Mask-less shoppers in Nashua could face fines up to $1,000 for violating the city’s new mask mandate.
The Board of Alderman voted to implement a new emergency ordinance on Thursday evening requiring all persons to wear a cloth face covering to enter any business, multi-unit residential complex or commercial building.
Alderman Jan Schmidt, speaking with NHJournal, says she hopes other cities and towns join Nashua. In her role as a state representative, Schmidt signed a letter with 177 of her fellow Democrats demanding a statewide mandatory mask order. Other prominent Democrats, like Executive Councilors Debora Pignatelli and Andru Volinsky (the latter a candidate for governor) have endorsed a state mask mandate.
In Salem two weeks ago, a similar ordinance before the Board of Selectman did not pass and went down without a vote. Governor Sununu has rejected the idea of a statewide order so far.
“We always recommend people wear a mask, of course. We recommend it, but we’re not at a point where we’re mandating and fining people for it, definitely not,” Sununu said earlier this month. The governor has indicated that towns and cities may enable their ordinances like the one Nashua passed Thursday.
“Look, if a town or a city wants to take up those mandates for masks there are towns and cities that have the ability to do that, that’s their choice, we’re leaving it there,” Sununu told NHJournal.
“The Governor is doing a fine job re-opening the state,” Schmidt said Friday. “Masks, especially in cities and towns near our southern border, will be an essential part of this.”
Schmidt says she opposed an effort from some of her fellow Aldermen to add a punitive section to the ordinance. “We don’t need to be fining people or monitoring them. It should be simple: people entering a business must wear a mask.”
There is an existing ordinance that allows the police department to penalize disorderly conduct with a fine of up to $1,000.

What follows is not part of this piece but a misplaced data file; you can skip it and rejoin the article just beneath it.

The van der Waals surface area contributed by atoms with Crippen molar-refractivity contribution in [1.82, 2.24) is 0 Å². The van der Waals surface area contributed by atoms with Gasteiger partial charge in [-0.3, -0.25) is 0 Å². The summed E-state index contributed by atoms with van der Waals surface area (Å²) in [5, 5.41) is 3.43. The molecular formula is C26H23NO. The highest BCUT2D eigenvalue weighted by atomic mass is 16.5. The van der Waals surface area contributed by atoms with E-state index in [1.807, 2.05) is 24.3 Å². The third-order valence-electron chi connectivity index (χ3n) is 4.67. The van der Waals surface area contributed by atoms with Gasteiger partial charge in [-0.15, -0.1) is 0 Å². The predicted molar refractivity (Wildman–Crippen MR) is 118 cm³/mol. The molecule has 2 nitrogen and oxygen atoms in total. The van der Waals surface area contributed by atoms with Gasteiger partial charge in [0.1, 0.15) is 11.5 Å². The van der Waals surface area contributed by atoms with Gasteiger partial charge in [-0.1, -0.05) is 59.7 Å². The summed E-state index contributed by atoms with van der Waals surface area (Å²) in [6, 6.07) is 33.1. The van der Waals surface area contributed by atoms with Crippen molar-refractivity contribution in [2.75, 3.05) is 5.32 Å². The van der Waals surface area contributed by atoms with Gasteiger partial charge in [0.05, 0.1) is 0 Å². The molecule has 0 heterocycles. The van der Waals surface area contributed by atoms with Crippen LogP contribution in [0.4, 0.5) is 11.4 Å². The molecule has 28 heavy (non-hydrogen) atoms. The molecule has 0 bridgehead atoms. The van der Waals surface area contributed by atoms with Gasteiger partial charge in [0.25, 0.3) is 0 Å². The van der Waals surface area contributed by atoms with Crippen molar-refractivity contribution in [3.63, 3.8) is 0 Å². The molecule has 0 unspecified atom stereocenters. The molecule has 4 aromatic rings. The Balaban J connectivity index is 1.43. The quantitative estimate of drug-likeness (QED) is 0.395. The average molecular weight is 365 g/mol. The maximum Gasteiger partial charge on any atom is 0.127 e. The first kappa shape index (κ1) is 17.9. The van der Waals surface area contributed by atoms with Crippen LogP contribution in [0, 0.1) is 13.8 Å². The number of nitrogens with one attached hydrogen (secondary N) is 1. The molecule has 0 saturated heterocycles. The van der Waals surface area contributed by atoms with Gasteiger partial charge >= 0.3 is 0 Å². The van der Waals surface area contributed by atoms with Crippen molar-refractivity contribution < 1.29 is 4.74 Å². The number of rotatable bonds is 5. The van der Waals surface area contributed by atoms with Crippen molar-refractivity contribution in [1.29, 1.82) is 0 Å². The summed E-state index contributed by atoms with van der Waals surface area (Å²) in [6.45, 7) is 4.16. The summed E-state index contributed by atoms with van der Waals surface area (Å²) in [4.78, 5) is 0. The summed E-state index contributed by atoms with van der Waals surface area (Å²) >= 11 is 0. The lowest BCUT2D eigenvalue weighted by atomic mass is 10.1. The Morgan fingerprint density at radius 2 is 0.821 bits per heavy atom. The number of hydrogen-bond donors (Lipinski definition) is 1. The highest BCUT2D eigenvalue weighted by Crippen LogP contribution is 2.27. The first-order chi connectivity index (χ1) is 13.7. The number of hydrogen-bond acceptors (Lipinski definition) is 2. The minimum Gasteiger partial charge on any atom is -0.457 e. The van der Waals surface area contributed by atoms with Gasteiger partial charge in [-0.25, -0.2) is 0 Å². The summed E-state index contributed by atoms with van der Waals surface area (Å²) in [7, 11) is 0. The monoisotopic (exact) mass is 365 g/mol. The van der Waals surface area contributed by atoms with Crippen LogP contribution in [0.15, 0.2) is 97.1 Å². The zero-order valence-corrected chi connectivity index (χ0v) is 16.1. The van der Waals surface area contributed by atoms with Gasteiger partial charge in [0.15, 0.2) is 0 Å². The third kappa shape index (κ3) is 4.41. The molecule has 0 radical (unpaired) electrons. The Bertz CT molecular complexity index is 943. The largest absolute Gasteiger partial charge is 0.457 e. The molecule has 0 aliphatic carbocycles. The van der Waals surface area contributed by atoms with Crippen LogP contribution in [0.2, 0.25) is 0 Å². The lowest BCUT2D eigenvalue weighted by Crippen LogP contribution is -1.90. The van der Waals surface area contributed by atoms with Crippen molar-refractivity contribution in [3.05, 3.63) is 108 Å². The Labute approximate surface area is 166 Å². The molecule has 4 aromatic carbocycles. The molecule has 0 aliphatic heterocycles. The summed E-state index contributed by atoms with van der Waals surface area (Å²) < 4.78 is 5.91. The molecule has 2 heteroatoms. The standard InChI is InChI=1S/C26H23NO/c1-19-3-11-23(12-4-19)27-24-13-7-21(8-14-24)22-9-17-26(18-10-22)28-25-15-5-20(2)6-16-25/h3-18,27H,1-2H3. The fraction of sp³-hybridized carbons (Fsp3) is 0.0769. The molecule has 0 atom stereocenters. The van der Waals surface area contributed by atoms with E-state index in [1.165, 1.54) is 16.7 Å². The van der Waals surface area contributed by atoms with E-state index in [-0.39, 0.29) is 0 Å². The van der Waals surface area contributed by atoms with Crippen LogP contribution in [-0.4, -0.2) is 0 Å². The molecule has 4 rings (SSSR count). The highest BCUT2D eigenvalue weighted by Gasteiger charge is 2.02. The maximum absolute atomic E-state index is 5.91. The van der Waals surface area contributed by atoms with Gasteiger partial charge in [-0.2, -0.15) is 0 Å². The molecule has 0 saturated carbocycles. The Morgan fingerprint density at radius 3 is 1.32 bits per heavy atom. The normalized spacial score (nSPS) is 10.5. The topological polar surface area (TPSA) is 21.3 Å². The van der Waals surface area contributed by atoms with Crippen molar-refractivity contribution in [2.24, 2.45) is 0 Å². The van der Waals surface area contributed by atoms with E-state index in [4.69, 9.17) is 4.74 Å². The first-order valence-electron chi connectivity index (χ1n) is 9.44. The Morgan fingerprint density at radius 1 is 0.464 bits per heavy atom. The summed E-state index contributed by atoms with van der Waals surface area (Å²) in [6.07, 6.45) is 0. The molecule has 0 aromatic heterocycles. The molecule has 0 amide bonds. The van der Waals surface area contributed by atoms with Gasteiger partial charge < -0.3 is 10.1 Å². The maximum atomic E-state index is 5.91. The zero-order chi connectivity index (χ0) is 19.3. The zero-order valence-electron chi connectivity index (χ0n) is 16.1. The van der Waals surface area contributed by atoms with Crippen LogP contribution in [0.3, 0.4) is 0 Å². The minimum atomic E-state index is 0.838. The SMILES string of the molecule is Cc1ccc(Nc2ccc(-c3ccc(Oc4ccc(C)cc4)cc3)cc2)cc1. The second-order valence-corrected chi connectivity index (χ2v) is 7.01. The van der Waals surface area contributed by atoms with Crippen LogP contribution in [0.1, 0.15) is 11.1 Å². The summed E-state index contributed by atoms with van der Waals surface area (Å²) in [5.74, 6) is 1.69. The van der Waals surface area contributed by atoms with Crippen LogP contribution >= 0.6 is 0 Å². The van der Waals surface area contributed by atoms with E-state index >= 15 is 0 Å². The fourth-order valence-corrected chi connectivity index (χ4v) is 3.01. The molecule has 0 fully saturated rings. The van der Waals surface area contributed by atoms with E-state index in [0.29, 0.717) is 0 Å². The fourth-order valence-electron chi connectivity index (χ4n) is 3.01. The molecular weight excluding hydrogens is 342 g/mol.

Alderman Lopez moved the passage of the ordinance.
“People were wiping their noses on employees’ shirts,” he told the Board of Alderman, arguing that businesses are being “blamed” for trying to protect their employees and customers.
“This is a role the city needs to take a leadership role in. That’s why we’re elected,” Lopez continued.
Kevin Avard, candidate for State Senate from Nashua (District 12), says it should be up to businesses to decide. “I think it’s over the top,” Avard told NHJournal. “People may protest and shop out of town now.”
“This ordinance will only increase fear and prolong the financial pain business are already suffering,” he said. “This has gone too far for too long and is rife with potential bureaucratic and political abuse.”
Daniel Kilgour, a Hudson resident, says this decision will give him pause about shopping in Nashua. “Alderman Clemons is absolutely right that Nashua will now become a target for those wishing to protest these Draconian measures,” Kilgour told NHJournal.
Alderman Ben Clemons voted against the mask mandate. “I was told by some people that they intended to hold rallies outside of City Hall if the mask mandate passed,” he said on a public Facebook post.
“The whole thing is unnecessary. We could have gotten more people using masks by encouraging them without mandating them,” Clemons continued. “The other reason I voted no is that the fine is way too harsh, and people are going to be economically hurt by this if they do get fined. Overall, this is bad public policy.”
Nashua Police hope to come out on the other side of this with zero arrests and zero summonses. Speaking with NHJournal, Captain Craig Allard said, “We realize this is a polarizing topic. We’re used to that. Our goal is to educate, educate, educate.”
“The department has the authority to enforce the ordinance, just as we do with the Governor’s orders, including Stay at Home 2.0,” Allard continued. “But we have discretion. For example, not everyone gets a speeding ticket when stopped. The point of traffic laws is to change behavior, not to punish.”
City Corporation Counsel Steven Bolton expects few if any arrests for violating the new ordinance. “Only if they [violators] are extremely recalcitrant.”
“It would most likely happen in conjunction with another crime committed in the escalation of the ordinance. If a violator is asked to leave by a business, and if they refuse even when asked to leave by police, they’d be criminally trespassing.”
For businesses who refuse to enforce the ordinance and allow unmasked people in their establishments, the circumstances are different.
Captain Allard says there’s no direct mechanism for enforcement in that case. Most likely, they’d refer the matter to the Department of Public Health or the Fire Department.
“We’ve already received a couple of calls like that, relative to the Stay at Home 2.0 order,” says Allard. “It’s not that they weren’t complying; it’s that people had different interpretations of the Governor’s order.” The Captain again reminded NHJournal that their goal was voluntary compliance, education, and community policing – not enforcement.
The Department of Public Health controls licenses for restaurants and bars, while the Fire Department controls Occupancy permits. Those departments may end up enforcing the ordinance concerning businesses not complying.